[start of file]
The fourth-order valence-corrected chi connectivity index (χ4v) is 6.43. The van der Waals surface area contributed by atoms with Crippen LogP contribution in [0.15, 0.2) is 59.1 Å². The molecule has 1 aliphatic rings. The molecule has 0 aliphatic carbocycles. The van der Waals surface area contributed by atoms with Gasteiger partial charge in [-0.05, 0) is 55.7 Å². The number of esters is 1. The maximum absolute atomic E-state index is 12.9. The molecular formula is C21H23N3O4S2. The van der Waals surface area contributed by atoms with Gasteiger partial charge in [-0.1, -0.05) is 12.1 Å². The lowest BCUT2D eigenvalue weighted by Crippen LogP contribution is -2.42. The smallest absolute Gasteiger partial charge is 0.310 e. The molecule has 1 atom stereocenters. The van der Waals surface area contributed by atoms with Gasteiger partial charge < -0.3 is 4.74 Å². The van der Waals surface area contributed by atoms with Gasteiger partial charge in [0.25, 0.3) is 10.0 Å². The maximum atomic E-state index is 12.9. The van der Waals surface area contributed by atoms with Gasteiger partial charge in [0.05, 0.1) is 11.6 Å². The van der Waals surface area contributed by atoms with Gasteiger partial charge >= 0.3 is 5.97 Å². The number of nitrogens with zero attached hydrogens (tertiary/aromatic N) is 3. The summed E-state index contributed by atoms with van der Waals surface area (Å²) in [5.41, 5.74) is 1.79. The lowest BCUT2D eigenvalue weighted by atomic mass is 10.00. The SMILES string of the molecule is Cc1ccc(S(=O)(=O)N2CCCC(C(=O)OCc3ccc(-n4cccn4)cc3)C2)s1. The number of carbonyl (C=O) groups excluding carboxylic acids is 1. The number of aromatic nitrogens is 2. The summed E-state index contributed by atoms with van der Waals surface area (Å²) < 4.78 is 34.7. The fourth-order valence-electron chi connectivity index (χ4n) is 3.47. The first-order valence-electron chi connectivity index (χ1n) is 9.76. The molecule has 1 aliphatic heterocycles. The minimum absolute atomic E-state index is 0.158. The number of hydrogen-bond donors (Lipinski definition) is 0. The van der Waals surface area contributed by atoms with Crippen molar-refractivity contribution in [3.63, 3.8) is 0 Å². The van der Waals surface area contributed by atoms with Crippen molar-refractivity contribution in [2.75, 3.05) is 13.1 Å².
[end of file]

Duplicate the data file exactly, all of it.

The fourth-order valence-corrected chi connectivity index (χ4v) is 6.43. The van der Waals surface area contributed by atoms with Crippen LogP contribution in [0.15, 0.2) is 59.1 Å². The molecule has 1 aliphatic rings. The molecule has 0 aliphatic carbocycles. The van der Waals surface area contributed by atoms with Gasteiger partial charge in [-0.05, 0) is 55.7 Å². The number of esters is 1. The maximum absolute atomic E-state index is 12.9. The molecular formula is C21H23N3O4S2. The van der Waals surface area contributed by atoms with Gasteiger partial charge in [-0.1, -0.05) is 12.1 Å². The lowest BCUT2D eigenvalue weighted by Crippen LogP contribution is -2.42. The smallest absolute Gasteiger partial charge is 0.310 e. The molecule has 1 atom stereocenters. The van der Waals surface area contributed by atoms with Gasteiger partial charge < -0.3 is 4.74 Å². The van der Waals surface area contributed by atoms with Gasteiger partial charge in [0.25, 0.3) is 10.0 Å². The maximum atomic E-state index is 12.9. The van der Waals surface area contributed by atoms with Gasteiger partial charge in [0.05, 0.1) is 11.6 Å². The van der Waals surface area contributed by atoms with Gasteiger partial charge >= 0.3 is 5.97 Å². The number of nitrogens with zero attached hydrogens (tertiary/aromatic N) is 3. The summed E-state index contributed by atoms with van der Waals surface area (Å²) in [5.41, 5.74) is 1.79. The lowest BCUT2D eigenvalue weighted by atomic mass is 10.00. The SMILES string of the molecule is Cc1ccc(S(=O)(=O)N2CCCC(C(=O)OCc3ccc(-n4cccn4)cc3)C2)s1. The number of carbonyl (C=O) groups excluding carboxylic acids is 1. The number of aromatic nitrogens is 2. The summed E-state index contributed by atoms with van der Waals surface area (Å²) < 4.78 is 34.7. The fourth-order valence-electron chi connectivity index (χ4n) is 3.47. The first-order valence-electron chi connectivity index (χ1n) is 9.76. The molecule has 1 aliphatic heterocycles. The minimum absolute atomic E-state index is 0.158. The number of hydrogen-bond donors (Lipinski definition) is 0. The van der Waals surface area contributed by atoms with Crippen molar-refractivity contribution in [3.63, 3.8) is 0 Å². The van der Waals surface area contributed by atoms with Crippen molar-refractivity contribution in [2.75, 3.05) is 13.1 Å².